The horrible truth about death and taxes

By Nila Sweeney

Yep, death is inevitable but if you still believe you can evade the tax man, forget it. The ATO is hot on your heels.


As a general rule if you’re an Australian resident and you earn income you must pay tax, irrespective of whether the income is earned in Australia or overseas.


The good news is you don’t have to pay tax on every single cent of income you earn. There are offsets, rebates and deductions that can help you reduce your taxable income.


There are, however, rules about when you have to report your earnings to the tax man. If you’ve fallen behind with lodging your tax returns, if you’re worried about ending up with a bill or you’ve actually already got a bill, what should you do?


"Each year over 12 million individuals lodge tax returns. Tax agents lodge 72% of individual returns and for the 2011 tax year, nearly 2.6 million individuals have lodged using E-tax to date," an ATO spokesperson says.


"For the balance of the returns we use a variety of tools to identify those who need to lodge, including data matching of information from sources such as employers and banks.


"Now more than ever the ATO is better able to find those who are not meeting their lodgement obligations.


"Our message is that it is better to come forward and lodge before we catch up with you."


  1. Behind with your returns?


If you don’t lodge an activity statement, income tax return, fringe benefits tax return, PAYG withholding tax annual report or an annual GST return or report within the given timeframes you may be hit with a Failure To Lodge (FTL) penalty. Ouch!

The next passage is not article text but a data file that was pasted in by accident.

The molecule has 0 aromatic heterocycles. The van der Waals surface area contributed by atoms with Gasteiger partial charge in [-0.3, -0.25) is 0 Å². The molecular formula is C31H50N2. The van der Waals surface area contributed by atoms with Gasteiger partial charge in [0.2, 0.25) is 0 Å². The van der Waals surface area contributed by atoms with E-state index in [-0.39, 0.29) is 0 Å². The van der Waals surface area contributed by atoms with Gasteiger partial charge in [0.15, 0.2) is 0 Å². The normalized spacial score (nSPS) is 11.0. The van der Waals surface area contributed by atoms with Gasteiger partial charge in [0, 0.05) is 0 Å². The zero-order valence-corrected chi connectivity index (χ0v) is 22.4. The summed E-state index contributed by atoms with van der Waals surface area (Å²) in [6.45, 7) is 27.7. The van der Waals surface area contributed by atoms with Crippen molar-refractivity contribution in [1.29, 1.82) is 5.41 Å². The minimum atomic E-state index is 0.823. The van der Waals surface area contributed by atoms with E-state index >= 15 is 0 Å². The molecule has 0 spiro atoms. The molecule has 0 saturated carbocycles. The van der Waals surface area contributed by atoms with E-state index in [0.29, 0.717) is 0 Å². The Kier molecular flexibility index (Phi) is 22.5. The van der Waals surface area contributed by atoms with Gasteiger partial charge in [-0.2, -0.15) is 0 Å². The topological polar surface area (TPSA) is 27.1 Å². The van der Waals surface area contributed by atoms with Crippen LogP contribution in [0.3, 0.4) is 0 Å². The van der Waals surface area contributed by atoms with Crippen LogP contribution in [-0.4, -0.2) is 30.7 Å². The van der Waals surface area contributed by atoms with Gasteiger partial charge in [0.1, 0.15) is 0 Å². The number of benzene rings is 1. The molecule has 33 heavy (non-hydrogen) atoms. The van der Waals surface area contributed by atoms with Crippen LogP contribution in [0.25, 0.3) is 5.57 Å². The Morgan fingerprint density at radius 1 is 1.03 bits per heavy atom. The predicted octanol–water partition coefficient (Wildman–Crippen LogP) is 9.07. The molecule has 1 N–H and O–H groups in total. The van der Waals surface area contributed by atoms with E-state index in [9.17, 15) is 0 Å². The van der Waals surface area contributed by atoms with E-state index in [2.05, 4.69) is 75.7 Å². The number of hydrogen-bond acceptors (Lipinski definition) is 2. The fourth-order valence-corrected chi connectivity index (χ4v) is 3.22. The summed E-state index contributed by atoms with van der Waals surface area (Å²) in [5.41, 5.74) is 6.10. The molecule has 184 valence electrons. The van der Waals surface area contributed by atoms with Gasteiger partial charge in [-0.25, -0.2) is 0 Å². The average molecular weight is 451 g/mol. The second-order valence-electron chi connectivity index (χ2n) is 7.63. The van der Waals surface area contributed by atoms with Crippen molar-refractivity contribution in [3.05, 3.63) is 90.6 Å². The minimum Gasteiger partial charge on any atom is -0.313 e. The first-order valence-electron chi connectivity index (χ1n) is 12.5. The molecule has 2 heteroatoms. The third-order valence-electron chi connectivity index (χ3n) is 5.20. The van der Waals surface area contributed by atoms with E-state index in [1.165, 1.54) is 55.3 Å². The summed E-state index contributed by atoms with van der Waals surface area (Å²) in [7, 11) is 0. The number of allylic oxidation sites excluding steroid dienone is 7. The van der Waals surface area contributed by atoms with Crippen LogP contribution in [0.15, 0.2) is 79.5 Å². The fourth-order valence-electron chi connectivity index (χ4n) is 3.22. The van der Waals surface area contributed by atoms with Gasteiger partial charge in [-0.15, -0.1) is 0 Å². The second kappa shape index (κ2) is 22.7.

You’ll get a written or verbal warning before you’re hit with an FTL and the ATO says it’s reasonable and understands that there are always unexpected circumstances such as illness that make it impossible to meet deadlines. 


If the taxman owes you money you won’t get slugged with a FTL. If the shoe is on the other foot and you would owe tax, expect a bill. And it can be substantial.  If you’re considered to be a “small entity” you’ll be charged $110 for each 28 days (or part thereof) that your lodgement is overdue. For medium entities (annual turnover $1m to $20m), the penalty is $220 per 28 days and large entities (turnover or taxable income >$20m) get slugged $550 per 28 days.


There’s a maximum of five payment periods but that means ordinary individual tax payers who are 113 days late with lodgement could be penalised up to $550. Just not worth it.


So even if you think you’ll end up with a tax bill, the best thing to do is to always lodge your documents with the ATO on time.


  1. Oh no, you’ve got a tax bill


OMG you’ve received a letter from the ATO and it says you owe thousands of dollars in tax. That’s thousands of dollars you just don’t have. What can you do?


The worst thing you can do in this situation is not act. Contact the ATO straight away or talk to your tax agent. There are many options available to assist you to pay a tax bill. If you ignore the bill you could end up paying steep penalty interest.


If your debt is less than $25,000 the ATO has an automated self-help service where you can apply to make late payments or pay your bill by instalments (ph 13 28 65).


For amounts greater than $25,000 or if you don’t think the self-help service is what you need, speak with an ATO representative to discuss your repayment options. You may need to provide written information about your financial circumstances including an assets and liabilities statement.


If you are given extra time to pay your tax there’s on final sting in the tail. You will usually have to pay what’s called a General Interest Charge (GIC) which is updated quarterly and currently sits at 11.62% pa.